Featuring Michelle Stafford from the US

Friday, 7 August 2020

by Justine of Just Yoga

For 42-year-old Michelle Stafford, her first experience with yoga was not very appealing, let alone something she could identify with. This first encounter, via a video tape, featured a slim and trim leotarded woman going through what Michelle thought were just stretches. This picture of 'fitness' did not fit into Michelle's idea of being fit. At the time, Michelle believed that to be fit, one needed to lift weights and do an exorbitant amount of ab crunching exercises. Needless to say, this soon changed when she started to experience chronic body pains and could no longer lift weights. Initially being referred for surgery, she chose to seek an alternative and more natural solution to the pain she was experiencing.
"If I don’t do yoga, I cannot function. My chronic pain comes back, and I can barely walk, or move. I make yoga a priority, so I find the time. If I don’t, I pay the price. You cannot pour from an empty cup. Yoga fills my cup. That way, I am able to serve my family and community."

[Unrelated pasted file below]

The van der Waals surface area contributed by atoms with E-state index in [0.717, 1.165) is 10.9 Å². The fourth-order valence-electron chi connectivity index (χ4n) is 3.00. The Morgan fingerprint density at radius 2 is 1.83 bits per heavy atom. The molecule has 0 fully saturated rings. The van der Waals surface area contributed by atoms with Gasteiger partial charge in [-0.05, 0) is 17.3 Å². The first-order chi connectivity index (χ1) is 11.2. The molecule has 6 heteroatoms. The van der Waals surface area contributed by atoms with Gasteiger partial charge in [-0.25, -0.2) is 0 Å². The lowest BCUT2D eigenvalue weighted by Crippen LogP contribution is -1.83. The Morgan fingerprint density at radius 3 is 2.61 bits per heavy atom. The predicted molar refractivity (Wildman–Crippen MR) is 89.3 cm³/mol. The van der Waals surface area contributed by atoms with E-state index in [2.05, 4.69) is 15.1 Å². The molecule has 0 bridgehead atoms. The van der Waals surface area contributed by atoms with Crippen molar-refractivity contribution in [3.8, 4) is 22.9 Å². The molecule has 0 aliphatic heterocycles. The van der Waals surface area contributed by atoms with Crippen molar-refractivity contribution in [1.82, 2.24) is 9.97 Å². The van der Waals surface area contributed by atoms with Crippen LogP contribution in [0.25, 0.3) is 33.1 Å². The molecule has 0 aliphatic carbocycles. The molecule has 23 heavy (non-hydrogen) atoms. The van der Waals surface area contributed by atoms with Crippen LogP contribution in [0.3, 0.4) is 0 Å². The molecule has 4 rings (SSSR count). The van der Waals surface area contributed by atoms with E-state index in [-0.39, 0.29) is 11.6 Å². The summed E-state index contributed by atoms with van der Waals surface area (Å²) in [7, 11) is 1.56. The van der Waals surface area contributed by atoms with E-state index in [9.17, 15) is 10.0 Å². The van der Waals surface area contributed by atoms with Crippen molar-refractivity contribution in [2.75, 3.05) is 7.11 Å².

At the time, she was working at a gym where yoga was offered. She took a random yoga class and this time; she fell in love with it. She found the experience both challenging and healing at the same time. In those early classes she attended, she still did not really understand the true depth of yoga. She did not know that it was more than poses. It was a classic case of Michelle not knowing what she didn't know. Her eagerness to learn and excel at this new love of hers, grew over the years. Years later, she was introduced to Iyengar Yoga and this is when she gained a deeper understanding of all that is "yoga". Becoming a Trauma Informed Care Trainer brought an even deeper understanding of the healing that Yoga can bring, not only to the body, but the mind, as well.